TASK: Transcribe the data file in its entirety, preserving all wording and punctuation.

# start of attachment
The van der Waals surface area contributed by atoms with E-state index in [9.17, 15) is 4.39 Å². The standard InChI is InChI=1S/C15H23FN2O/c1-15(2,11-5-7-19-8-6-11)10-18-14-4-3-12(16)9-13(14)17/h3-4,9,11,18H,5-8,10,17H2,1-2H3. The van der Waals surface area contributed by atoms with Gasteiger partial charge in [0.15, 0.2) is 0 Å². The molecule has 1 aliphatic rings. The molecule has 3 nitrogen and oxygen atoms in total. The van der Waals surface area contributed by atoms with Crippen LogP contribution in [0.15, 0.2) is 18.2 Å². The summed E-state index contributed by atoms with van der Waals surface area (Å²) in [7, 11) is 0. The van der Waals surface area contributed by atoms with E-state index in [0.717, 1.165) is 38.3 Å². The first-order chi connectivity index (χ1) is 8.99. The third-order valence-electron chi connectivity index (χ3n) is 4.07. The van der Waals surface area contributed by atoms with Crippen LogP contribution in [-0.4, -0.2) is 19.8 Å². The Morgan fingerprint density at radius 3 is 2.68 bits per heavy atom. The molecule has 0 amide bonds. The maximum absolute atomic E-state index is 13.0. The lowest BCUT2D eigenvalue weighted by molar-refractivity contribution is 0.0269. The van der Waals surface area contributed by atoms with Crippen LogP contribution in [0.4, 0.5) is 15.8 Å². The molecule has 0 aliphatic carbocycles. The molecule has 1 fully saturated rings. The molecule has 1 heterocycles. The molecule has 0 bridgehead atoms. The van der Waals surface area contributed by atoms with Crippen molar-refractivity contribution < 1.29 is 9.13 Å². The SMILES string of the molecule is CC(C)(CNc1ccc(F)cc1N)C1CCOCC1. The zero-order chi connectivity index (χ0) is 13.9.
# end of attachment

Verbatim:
The van der Waals surface area contributed by atoms with E-state index in [9.17, 15) is 4.39 Å². The standard InChI is InChI=1S/C15H23FN2O/c1-15(2,11-5-7-19-8-6-11)10-18-14-4-3-12(16)9-13(14)17/h3-4,9,11,18H,5-8,10,17H2,1-2H3. The van der Waals surface area contributed by atoms with Gasteiger partial charge in [0.15, 0.2) is 0 Å². The molecule has 1 aliphatic rings. The molecule has 3 nitrogen and oxygen atoms in total. The van der Waals surface area contributed by atoms with Crippen LogP contribution in [0.15, 0.2) is 18.2 Å². The summed E-state index contributed by atoms with van der Waals surface area (Å²) in [7, 11) is 0. The van der Waals surface area contributed by atoms with E-state index in [0.717, 1.165) is 38.3 Å². The first-order chi connectivity index (χ1) is 8.99. The third-order valence-electron chi connectivity index (χ3n) is 4.07. The van der Waals surface area contributed by atoms with Crippen LogP contribution in [-0.4, -0.2) is 19.8 Å². The Morgan fingerprint density at radius 3 is 2.68 bits per heavy atom. The molecule has 0 amide bonds. The maximum absolute atomic E-state index is 13.0. The lowest BCUT2D eigenvalue weighted by molar-refractivity contribution is 0.0269. The van der Waals surface area contributed by atoms with Crippen LogP contribution in [0.4, 0.5) is 15.8 Å². The molecule has 0 aliphatic carbocycles. The molecule has 1 fully saturated rings. The molecule has 1 heterocycles. The molecule has 0 bridgehead atoms. The van der Waals surface area contributed by atoms with Crippen molar-refractivity contribution < 1.29 is 9.13 Å². The SMILES string of the molecule is CC(C)(CNc1ccc(F)cc1N)C1CCOCC1. The zero-order chi connectivity index (χ0) is 13.9.